“The video prompted both Virginia and Maryland, as well as the Chesapeake Bay Program, to review the way they manage the ray population in the Chesapeake,” Kobell wrote.
Ray-killing contests cancelled, moved
This year a ray-killing contest scheduled for June 11, 2016 “was cancelled because of sponsorship problems,” SHARK and Fish Feel said in a media statement, while another proceeded on June 26, 2016 only after it “lost two venues where organizers had hoped to hold it.”
Again SHARK and Fish Feel videotaped the killing.
“Ban this animal abuse”
“We will continue exposing the brutal and ecologically reckless killing,” pledged Fish Feel founder and president Mary Finelli, “but what is really needed is for the government to step up and give the rays the protection they desperately need, and the public wants them to have, by banning this animal abuse.
“There were photos posted on the American Bowhunter’s Facebook page,” Finelli told ANIMALS 24-7, “but they quickly took the more graphic ones down. Plainly, they don’t want the public to see what they do.”
Agreed SHARK founder and president Steve Hindi, who has frequently videotaped and exposed pigeon shoots, prairie dog shoots, deer culls, bullfights, and rodeos for more than 25 years, “These killing contests are some of the most depraved acts of animal cruelty we have ever witnessed. They must be banned.”
Recreational hunters killed 226,000 large sharks in U.S. waters in 2014, according to National Oceanic & Atmospheric Administration data, plus an unknown number of rays and smaller sharks.
This is believed to have exceeded the commercial toll on sharks in U.S. waters, but the estimated 400 licensed commercial shark fishers landed about 600 metric tons of shark carcesses in 2014, selling $2.5 million a year worth of shark fins, meat, and leather.
In addition, U.S. restauranteurs and specialty fish markets between 2000 and 2011 imported an annual average of 36 tons of dried shark fins.
This, Humane Society Legislative Fund president Mike Markarian alleged in June 2016, encourages “finning,” the practice of cutting the fins off of sharks and throwing the rest of the remains overboard. “With their fins cut off, sharks cannot swim, and die from shock, blood loss, starvation, or predation by other fish,” Markarian explained.
“Although the act of shark finning is prohibited in U.S. waters, the market for fins incentivizes finning in countries that have lax finning laws and fishing regulations,” Markarian said, urging passage of a Shark Fin Trade Elimination Act promoted by a coalition including the Humane Society of the U.S., the Humane Society Legislative Fund, SeaWorld, the Guy Harvey Ocean Foundation, and Oceana.
“We are also urging the National Oceanic and Atmospheric Administration to finalize a long-overdue rule to implement the Shark Conservation Act of 2010,” Markarian said. “The law prohibits any person from removing the fins of a shark at sea, possessing detached fins on board a fishing vessel, transferring detached fins between vessels at sea, or landing a shark without the fins naturally attached anywhere along the U.S. coastline. The legislation was enacted more than five years ago, and the rule to implement the act’s domestic provisions was proposed three years ago. There is no reason that the agency should delay the implementation of this rule any longer.”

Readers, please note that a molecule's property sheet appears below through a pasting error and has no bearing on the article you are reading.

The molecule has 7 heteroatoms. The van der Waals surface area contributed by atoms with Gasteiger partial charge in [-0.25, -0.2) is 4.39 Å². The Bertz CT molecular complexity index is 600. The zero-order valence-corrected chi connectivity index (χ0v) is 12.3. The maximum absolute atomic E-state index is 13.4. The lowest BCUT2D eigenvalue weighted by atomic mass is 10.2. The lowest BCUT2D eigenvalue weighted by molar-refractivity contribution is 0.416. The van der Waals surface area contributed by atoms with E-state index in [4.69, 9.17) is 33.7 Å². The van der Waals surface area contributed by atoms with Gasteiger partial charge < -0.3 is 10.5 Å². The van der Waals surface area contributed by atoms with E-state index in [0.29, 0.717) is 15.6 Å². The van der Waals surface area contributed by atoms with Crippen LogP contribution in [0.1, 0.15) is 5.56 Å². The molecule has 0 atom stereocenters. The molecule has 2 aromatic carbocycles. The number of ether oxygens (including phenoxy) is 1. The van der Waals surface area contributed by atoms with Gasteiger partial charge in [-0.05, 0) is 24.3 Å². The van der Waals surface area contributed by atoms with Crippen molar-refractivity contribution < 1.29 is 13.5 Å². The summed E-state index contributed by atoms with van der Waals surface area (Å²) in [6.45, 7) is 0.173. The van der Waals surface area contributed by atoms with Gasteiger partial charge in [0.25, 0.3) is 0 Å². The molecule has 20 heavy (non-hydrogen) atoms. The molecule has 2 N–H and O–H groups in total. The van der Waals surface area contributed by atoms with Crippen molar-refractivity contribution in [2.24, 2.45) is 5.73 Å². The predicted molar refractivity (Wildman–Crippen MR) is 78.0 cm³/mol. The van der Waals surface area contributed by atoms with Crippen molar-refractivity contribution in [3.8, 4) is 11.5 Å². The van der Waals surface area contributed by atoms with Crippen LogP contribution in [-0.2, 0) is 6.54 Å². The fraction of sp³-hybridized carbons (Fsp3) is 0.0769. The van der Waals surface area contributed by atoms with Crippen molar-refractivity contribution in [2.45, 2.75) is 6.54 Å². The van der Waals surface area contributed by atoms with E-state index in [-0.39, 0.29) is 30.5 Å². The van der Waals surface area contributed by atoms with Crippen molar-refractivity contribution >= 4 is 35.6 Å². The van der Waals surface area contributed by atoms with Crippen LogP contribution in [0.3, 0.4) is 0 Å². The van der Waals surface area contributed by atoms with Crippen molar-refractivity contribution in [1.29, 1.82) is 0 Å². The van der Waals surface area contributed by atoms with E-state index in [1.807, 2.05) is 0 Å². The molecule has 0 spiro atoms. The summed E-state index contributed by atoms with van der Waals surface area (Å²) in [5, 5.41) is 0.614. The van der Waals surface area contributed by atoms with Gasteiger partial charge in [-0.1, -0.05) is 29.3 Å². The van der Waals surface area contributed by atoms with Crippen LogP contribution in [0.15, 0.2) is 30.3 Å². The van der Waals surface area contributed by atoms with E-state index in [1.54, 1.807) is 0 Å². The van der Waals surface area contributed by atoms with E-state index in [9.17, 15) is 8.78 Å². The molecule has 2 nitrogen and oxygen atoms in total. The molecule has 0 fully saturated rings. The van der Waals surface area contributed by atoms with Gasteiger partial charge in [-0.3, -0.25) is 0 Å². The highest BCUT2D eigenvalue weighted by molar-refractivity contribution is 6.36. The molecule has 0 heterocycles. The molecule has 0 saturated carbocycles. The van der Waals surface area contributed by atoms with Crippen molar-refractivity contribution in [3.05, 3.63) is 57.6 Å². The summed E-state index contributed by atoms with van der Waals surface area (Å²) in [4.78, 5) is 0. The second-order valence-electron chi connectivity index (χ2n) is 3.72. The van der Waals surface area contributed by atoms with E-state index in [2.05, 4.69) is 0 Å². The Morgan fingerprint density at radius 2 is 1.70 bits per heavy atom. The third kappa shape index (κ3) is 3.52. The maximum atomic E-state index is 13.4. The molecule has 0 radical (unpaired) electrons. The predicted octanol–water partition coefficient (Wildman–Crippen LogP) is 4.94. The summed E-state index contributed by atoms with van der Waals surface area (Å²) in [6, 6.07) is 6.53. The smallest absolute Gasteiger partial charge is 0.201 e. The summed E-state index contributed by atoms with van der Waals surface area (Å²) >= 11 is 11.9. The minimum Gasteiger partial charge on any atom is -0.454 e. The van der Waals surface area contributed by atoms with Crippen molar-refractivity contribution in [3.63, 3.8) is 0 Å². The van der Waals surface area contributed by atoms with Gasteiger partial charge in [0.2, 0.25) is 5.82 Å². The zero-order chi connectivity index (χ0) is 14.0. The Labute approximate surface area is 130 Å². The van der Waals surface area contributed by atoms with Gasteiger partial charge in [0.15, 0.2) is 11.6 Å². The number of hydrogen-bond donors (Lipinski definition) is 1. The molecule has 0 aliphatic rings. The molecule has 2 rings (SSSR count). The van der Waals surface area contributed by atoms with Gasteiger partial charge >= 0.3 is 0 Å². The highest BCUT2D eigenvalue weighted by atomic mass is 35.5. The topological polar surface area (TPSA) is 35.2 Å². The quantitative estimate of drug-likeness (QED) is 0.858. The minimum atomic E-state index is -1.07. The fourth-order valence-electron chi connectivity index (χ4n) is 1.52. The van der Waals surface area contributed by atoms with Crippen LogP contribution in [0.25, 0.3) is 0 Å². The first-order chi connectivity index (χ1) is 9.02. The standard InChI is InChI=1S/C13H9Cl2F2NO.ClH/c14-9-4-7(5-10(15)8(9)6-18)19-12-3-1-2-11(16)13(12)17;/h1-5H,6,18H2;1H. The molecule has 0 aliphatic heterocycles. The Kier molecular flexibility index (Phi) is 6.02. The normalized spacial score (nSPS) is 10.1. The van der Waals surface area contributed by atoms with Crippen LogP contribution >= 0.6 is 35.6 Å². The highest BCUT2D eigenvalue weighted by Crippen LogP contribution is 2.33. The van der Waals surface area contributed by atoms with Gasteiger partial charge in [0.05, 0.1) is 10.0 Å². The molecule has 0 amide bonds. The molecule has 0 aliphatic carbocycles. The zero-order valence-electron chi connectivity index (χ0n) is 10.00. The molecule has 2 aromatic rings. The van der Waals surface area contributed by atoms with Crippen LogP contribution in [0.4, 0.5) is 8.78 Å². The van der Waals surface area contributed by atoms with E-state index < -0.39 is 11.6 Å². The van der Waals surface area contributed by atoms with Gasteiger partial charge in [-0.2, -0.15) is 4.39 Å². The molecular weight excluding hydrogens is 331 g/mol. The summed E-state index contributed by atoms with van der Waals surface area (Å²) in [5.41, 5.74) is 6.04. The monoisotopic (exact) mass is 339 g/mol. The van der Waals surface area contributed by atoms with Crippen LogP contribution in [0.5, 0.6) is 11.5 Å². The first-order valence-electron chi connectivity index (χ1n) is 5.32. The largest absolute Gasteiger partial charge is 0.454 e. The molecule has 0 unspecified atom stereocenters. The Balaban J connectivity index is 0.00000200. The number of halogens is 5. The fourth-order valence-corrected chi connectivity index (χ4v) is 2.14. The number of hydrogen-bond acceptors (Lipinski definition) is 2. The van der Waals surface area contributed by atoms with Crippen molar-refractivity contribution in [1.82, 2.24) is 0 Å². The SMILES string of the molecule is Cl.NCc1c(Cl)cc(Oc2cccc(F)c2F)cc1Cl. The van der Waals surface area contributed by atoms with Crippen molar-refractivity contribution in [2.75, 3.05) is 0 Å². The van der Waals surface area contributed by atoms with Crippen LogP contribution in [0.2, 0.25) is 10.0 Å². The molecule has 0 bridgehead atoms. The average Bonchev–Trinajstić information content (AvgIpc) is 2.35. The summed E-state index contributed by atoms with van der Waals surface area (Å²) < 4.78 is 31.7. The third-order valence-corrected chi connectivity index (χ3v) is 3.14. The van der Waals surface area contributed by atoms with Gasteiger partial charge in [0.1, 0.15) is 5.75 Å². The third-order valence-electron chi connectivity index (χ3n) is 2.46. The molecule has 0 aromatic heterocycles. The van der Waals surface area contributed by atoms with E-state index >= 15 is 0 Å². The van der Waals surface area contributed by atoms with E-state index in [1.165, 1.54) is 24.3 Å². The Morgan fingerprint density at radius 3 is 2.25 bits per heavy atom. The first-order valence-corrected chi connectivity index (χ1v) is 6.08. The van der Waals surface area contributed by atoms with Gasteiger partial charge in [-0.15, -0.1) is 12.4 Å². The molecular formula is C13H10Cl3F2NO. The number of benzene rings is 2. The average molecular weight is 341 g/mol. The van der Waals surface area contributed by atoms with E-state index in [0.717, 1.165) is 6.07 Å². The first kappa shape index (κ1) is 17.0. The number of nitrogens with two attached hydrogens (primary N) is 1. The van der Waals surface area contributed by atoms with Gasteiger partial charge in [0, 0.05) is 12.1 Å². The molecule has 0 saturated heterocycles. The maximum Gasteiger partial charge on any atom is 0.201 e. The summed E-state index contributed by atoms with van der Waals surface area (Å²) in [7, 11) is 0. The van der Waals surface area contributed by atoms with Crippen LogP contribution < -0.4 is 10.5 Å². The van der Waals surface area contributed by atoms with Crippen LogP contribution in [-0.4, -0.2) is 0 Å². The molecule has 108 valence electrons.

Finning dogfish allowed
Instead, the Atlantic States Marine Fisheries Commission on August 2, 2016 approved a new rule that “allows fishermen to bring smooth dogfish to land with fins removed, as long as their total retained catch is at least 25 percent smooth dogfish,” explained Patrick Whittle of Associated Press.
“Right now,” Whittle added, “they can bring ashore as many as they choose,” so the Atlantic States Marine Fisheries Commission was able to tout the new rule as an anti-finning measure, even though it amounts to very little.
California law upheld
Of much greater substance, the U.S. Supreme Court on May 23, 2016 rejected without comment a challenge to a 2013 California ban on the possession and sale of shark fins.
San Francisco Bay area “suppliers and sellers of shark fin soup, a traditional dish in the Chinese American community,” contended that the ban was discriminatory, reported Bob Egelko of the San Francisco Chronicle, even though the author of the California legislation, state assembly member Paul Fong, is himself of Chinese ancestry.
Ninth Circuit Court of Appeals
In July 2015 the Ninth U.S. Circuit Court of Appeals, located in San Francisco, ruled in a 2-1 verdict that “The purpose of the shark fin law is to conserve state resources, prevent animal cruelty, and protect wildlife and public health.”
Recalled Egelko, “The Obama administration,” defending federal authority to regulate oceanic fishing, “at first supported opponents of the state law, filing arguments in 2013 that disputed California’s authority to restrict the sale of sharks who had been legally caught in federal waters. But it later changed its position after discussions with state fish and wildlife officials and said the [applicable state and federal] laws could be harmonized, with federal rules governing shark fishing while California regulated commerce within the state.”
[Oliver Milman and Karl Mathiesen of The Guardian identified as “The full list of corporations involved in Atlantic shark hunting tournaments that are not catch and release-only,” a roster including Academy Sports, Aon, Astoria Bank, BASF, Budweiser, Boat US (Berkshire Hathaway), Captain Morgan, Caterpillar, Coca-Cola, Coors Lite, Cummins, Dow, Ferrari, Ford, Garmin, Globalstar, Goslings Rum, Hertz, Home Depot, Intercontinental Real Estate Corporation, Lexus, Maserati, Merrill Lynch (Bank of America), Miller Lite, Milwaukee Tool Corporation, Nissan, Olin, Phillips 66, RBC Wealth Management, Samuel Adams, Unity International Group, Veolia, The Wahlrich Group, West Marine, and Yamaha.]